Instead, there was a gorgeous leek tart with a button of pastry on top. These muted colours were included in the menu to represent Guisborough's ironstone industry and give a little nod to neighbouring Yorkshire with 'chips and gravy'. The button was also to pay a little homage to the former Burton's shirt factory, which still connects so many locals today.

I absolutely love creamy leeks, so this was totally up my street, especially with the added pastry on top. It was flaky and light, which paired so beautifully with the earthy leeks. I could've eaten it all day! The swede chips were also lovely and I'd never eaten swede in a chip form before, only as mash. As for the beet gravy, I had absolutely no clue how it would taste, but it was bloomin' gorgeous! Never did I think I'd like something that was beet-related, but that's the beauty of buying tickets to these sorts of things!

The final course

I am a dessert person, so of course, I was going to be most excited for the final course, and this was the course that brought the Guisborough themes up to the present day.

On the plate was fig leaf panna cotta and a honey-roasted plum with a side of borage jelly and a rose biscuit, which was all very daintily organised into meaningful positions. The panna cotta was presented as a slope to represent Freeborough Hill, an infamous sledging spot, while the rose biscuit was used to symbolise Roseberry Topping, a beautiful walking trail. The honey for the plum was gathered from local producers, while the restored blue lake at Guisborough woods was represented through the blueberry set in the jelly.

This was a seriously scrumptious course and I particularly loved the honey-roasted plum. The sweetness of the honey was cut through by the sour kick of the plum, which was simply divine! The biscuit had a lovely shortbread texture and I even enjoyed the jelly, despite being a bit iffy about the way it looked. The only let down was the panna cotta - mainly because it was originally supposed to be ice cream that was served up, but also because I just wasn't a fan of the texture. The rest, however, was delicious!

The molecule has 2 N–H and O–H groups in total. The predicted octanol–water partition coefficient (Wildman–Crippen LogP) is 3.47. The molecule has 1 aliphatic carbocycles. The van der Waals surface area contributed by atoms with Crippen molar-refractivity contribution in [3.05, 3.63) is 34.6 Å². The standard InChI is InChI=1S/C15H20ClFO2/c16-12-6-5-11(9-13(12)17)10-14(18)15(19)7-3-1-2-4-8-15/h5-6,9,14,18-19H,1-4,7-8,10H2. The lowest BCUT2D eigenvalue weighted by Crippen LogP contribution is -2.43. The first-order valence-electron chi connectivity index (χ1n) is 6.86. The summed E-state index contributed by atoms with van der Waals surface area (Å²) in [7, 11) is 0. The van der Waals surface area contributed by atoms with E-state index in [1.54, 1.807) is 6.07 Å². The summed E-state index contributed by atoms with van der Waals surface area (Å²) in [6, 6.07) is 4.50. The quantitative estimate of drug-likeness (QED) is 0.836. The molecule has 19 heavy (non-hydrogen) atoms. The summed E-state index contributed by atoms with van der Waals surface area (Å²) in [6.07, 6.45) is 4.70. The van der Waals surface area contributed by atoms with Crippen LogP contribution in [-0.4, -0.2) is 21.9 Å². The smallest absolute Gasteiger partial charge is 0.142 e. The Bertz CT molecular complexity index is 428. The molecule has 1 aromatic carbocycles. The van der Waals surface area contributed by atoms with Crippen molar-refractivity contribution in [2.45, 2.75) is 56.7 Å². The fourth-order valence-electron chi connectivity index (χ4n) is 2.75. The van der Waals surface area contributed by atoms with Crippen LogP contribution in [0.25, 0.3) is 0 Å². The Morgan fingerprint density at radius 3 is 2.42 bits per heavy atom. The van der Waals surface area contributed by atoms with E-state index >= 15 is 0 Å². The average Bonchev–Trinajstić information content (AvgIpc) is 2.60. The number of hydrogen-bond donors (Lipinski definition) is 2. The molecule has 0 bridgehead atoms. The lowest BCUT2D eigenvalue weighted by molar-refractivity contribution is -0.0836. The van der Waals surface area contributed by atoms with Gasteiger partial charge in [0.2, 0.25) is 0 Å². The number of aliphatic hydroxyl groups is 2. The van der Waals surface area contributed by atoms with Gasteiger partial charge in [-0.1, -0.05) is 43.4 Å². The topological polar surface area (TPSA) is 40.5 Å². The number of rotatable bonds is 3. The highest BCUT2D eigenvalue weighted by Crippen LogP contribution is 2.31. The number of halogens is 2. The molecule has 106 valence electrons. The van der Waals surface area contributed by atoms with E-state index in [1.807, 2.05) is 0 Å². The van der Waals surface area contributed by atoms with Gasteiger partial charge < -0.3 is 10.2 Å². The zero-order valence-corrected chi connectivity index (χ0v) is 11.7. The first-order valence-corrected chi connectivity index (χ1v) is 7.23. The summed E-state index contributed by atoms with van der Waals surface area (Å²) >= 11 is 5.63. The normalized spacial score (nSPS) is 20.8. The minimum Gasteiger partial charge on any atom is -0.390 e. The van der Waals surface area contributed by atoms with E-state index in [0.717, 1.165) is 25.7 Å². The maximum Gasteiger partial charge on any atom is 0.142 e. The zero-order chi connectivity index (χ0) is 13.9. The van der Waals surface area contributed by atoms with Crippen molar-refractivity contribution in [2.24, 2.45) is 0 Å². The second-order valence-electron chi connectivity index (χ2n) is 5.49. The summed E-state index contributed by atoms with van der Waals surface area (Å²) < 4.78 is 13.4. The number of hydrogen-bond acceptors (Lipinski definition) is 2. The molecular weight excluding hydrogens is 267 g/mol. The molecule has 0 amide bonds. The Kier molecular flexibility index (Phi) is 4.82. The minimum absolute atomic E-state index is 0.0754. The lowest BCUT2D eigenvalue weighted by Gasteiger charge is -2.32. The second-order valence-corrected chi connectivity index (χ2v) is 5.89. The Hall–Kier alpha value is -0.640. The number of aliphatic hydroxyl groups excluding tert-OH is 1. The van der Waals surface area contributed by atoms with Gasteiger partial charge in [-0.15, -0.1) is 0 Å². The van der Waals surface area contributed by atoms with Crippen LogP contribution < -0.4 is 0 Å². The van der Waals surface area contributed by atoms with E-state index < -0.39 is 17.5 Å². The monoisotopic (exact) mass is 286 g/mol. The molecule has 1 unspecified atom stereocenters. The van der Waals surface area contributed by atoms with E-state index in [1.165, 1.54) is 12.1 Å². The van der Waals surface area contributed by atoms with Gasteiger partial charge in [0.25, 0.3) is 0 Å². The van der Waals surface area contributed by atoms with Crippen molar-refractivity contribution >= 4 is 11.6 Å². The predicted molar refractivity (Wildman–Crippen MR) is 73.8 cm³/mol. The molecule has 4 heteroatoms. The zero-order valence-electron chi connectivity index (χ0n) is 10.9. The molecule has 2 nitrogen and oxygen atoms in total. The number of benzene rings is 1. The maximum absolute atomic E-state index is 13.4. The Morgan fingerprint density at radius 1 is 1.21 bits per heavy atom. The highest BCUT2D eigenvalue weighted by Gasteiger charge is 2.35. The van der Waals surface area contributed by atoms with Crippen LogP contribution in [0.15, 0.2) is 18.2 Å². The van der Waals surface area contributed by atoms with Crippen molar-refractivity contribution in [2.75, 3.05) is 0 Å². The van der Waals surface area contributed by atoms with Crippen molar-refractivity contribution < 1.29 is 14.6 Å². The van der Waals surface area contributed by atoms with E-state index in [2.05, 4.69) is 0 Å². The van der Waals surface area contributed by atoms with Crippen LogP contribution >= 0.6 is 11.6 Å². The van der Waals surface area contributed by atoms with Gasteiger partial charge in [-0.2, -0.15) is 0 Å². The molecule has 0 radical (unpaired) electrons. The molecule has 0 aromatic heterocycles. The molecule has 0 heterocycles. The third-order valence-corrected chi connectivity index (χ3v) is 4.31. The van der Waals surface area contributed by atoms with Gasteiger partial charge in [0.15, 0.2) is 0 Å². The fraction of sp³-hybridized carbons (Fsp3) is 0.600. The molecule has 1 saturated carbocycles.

Overall, I'm so glad that I bought tickets for The Town Is The Menu. It was so much fun getting to try foods that I'd never heard of before, all while knowing that the food was created and prepared in a way that's respectful to the planet. I also really enjoyed learning more about Guisborough. It's such a lovely place to visit, but I had no idea about its rich history, and what better way to learn about it than through food?

But if you were to ask me what the best bit was about this whole experience, I would have to say the price of the tickets. In a restaurant, you would expect to pay a fair amount of money, especially because it's like those 'small portion, large price' type of meals. However, this entire thing only cost us £7 each... I know, it's a steal! There is a polite notice at the bottom of the menu which says that you can donate a little more money after the meal to contribute towards the true cost, which we did, but there's absolutely no obligation to.

I'm so excited to book our tickets for next year and find out what the menu is all about. If you're heading to Festival of Thrift in 2020, I highly urge you to do the same! Come and enjoy high quality, vegetarian and eco-friendly food at an incredible price!

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@thenorthernist